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UN says will restart Sri Lanka food aid

The UN says that it would send food to those displaced by fighting in Sri Lanka's rebel-held north, two weeks after aid workers were ordered out of the region.

world Updated: Sep 28, 2008 15:06 IST

The United Nations said on Sunday it would send food to those displaced by fighting in Sri Lanka's rebel-held north, two weeks after aid workers were ordered out of the region.

Mohamed Saleheen, head of the UN's World Food Programme in Sri Lanka, said 60 trucks would enter the Tamil Tiger-controlled Wanni district to deliver badly needed supplies to civilians.

"The convoys will travel early next week. The government has agreed to allow our international staff to go along to witness distribution," Saleheen told AFP.

"Hopefully, this is the beginning of many such trips."

UN spokesman Gordon Weiss said the trucks would show that the world body had not deserted those caught up in the escalating civil war.

Sri Lanka's defence ministry earlier this month ordered UN and international aid agencies out of the area, as battles between troops and Tiger rebels intensified.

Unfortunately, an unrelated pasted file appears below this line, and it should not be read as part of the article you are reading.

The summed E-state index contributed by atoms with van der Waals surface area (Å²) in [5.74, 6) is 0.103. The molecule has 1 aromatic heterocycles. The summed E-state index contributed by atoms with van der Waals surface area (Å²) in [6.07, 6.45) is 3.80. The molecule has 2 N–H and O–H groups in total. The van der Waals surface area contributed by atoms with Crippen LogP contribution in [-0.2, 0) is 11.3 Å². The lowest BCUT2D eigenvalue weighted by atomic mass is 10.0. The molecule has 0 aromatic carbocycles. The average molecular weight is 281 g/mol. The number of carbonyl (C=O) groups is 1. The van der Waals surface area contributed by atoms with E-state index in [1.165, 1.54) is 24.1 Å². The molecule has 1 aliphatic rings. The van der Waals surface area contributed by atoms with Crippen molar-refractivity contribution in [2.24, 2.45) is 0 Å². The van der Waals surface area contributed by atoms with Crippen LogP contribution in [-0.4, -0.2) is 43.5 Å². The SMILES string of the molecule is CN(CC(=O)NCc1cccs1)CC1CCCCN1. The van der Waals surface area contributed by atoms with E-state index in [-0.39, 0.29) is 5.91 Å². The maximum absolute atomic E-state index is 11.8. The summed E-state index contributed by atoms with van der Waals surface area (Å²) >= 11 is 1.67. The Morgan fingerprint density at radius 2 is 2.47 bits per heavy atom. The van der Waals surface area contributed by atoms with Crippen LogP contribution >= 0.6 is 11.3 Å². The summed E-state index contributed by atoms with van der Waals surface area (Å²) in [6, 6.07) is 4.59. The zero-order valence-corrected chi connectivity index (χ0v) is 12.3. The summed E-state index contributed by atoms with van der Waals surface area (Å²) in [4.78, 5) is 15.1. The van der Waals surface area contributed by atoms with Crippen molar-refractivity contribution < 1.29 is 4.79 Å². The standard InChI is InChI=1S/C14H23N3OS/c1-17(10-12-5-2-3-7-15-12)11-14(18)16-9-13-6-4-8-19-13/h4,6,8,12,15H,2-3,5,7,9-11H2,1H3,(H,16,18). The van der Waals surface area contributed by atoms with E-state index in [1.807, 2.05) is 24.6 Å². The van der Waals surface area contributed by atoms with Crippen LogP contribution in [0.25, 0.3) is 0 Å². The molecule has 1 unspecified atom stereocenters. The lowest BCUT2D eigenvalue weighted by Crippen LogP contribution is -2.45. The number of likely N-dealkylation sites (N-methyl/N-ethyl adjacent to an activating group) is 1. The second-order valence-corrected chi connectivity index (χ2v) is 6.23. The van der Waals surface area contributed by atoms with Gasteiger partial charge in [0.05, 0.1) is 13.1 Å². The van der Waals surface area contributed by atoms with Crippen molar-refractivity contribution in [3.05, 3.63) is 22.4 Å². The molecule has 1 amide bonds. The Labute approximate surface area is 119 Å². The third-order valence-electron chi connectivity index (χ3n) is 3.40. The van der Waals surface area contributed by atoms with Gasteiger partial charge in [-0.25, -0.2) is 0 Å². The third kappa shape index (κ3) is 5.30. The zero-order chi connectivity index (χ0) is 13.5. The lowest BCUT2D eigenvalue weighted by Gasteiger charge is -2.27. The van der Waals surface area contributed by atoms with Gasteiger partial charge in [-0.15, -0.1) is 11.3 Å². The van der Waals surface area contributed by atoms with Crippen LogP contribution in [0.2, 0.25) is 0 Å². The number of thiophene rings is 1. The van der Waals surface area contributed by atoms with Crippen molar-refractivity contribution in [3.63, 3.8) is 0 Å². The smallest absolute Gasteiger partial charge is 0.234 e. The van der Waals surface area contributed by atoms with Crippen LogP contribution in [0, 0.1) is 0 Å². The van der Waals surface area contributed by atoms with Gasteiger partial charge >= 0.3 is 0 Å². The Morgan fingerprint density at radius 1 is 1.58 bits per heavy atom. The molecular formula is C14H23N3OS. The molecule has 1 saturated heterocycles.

The United Nations estimates that 230,000 people have been displaced in Kilinochchi and Mullaittivu in the recent wave of fighting.

The government agreed to relax its stand after UN Secretary General Ban Ki-Moon expressed concern about civilians during talks with Sri Lankan President Mahinda Rajapakse in New York last week.

Sri Lankan forces are moving to dismantle the northern stronghold of the rebels, formally known as the Liberation Tigers of Tamil Eelam (LTTE), after forcing them from the east of the island in July 2007.

Tens of thousands have died on both sides since the LTTE launched an armed struggle in 1972 to carve out a homeland for minority Tamils in the north and east.